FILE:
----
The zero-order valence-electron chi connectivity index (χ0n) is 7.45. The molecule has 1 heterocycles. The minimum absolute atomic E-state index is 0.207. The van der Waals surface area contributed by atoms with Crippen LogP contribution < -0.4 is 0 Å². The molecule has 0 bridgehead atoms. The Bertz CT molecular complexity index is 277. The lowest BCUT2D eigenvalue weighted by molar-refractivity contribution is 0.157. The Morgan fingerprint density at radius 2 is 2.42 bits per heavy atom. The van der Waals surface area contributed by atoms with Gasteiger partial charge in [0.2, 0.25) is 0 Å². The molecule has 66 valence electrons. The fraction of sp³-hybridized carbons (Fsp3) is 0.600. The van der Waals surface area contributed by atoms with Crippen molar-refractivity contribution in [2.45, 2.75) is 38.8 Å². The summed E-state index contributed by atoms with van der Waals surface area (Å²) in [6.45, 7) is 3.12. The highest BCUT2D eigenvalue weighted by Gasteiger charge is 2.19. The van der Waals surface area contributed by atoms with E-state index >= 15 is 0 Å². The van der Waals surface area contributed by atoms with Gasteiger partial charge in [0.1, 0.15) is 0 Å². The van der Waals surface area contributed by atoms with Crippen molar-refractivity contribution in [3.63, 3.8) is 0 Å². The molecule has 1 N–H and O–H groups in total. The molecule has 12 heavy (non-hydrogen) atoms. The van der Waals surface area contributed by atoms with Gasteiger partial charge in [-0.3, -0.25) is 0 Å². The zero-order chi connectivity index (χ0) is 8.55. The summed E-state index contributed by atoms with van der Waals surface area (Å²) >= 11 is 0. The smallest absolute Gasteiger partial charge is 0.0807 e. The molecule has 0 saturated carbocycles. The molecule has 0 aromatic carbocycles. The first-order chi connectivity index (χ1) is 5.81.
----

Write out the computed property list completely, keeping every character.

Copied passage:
The zero-order valence-electron chi connectivity index (χ0n) is 7.45. The molecule has 1 heterocycles. The minimum absolute atomic E-state index is 0.207. The van der Waals surface area contributed by atoms with Crippen LogP contribution < -0.4 is 0 Å². The molecule has 0 bridgehead atoms. The Bertz CT molecular complexity index is 277. The lowest BCUT2D eigenvalue weighted by molar-refractivity contribution is 0.157. The Morgan fingerprint density at radius 2 is 2.42 bits per heavy atom. The van der Waals surface area contributed by atoms with Gasteiger partial charge in [0.2, 0.25) is 0 Å². The molecule has 66 valence electrons. The fraction of sp³-hybridized carbons (Fsp3) is 0.600. The van der Waals surface area contributed by atoms with Crippen molar-refractivity contribution in [2.45, 2.75) is 38.8 Å². The summed E-state index contributed by atoms with van der Waals surface area (Å²) in [6.45, 7) is 3.12. The highest BCUT2D eigenvalue weighted by Gasteiger charge is 2.19. The van der Waals surface area contributed by atoms with E-state index >= 15 is 0 Å². The van der Waals surface area contributed by atoms with Gasteiger partial charge in [0.1, 0.15) is 0 Å². The van der Waals surface area contributed by atoms with Crippen molar-refractivity contribution in [3.63, 3.8) is 0 Å². The molecule has 1 N–H and O–H groups in total. The molecule has 12 heavy (non-hydrogen) atoms. The van der Waals surface area contributed by atoms with Gasteiger partial charge in [-0.3, -0.25) is 0 Å². The zero-order chi connectivity index (χ0) is 8.55. The summed E-state index contributed by atoms with van der Waals surface area (Å²) >= 11 is 0. The smallest absolute Gasteiger partial charge is 0.0807 e. The molecule has 0 saturated carbocycles. The molecule has 0 aromatic carbocycles. The first-order chi connectivity index (χ1) is 5.81.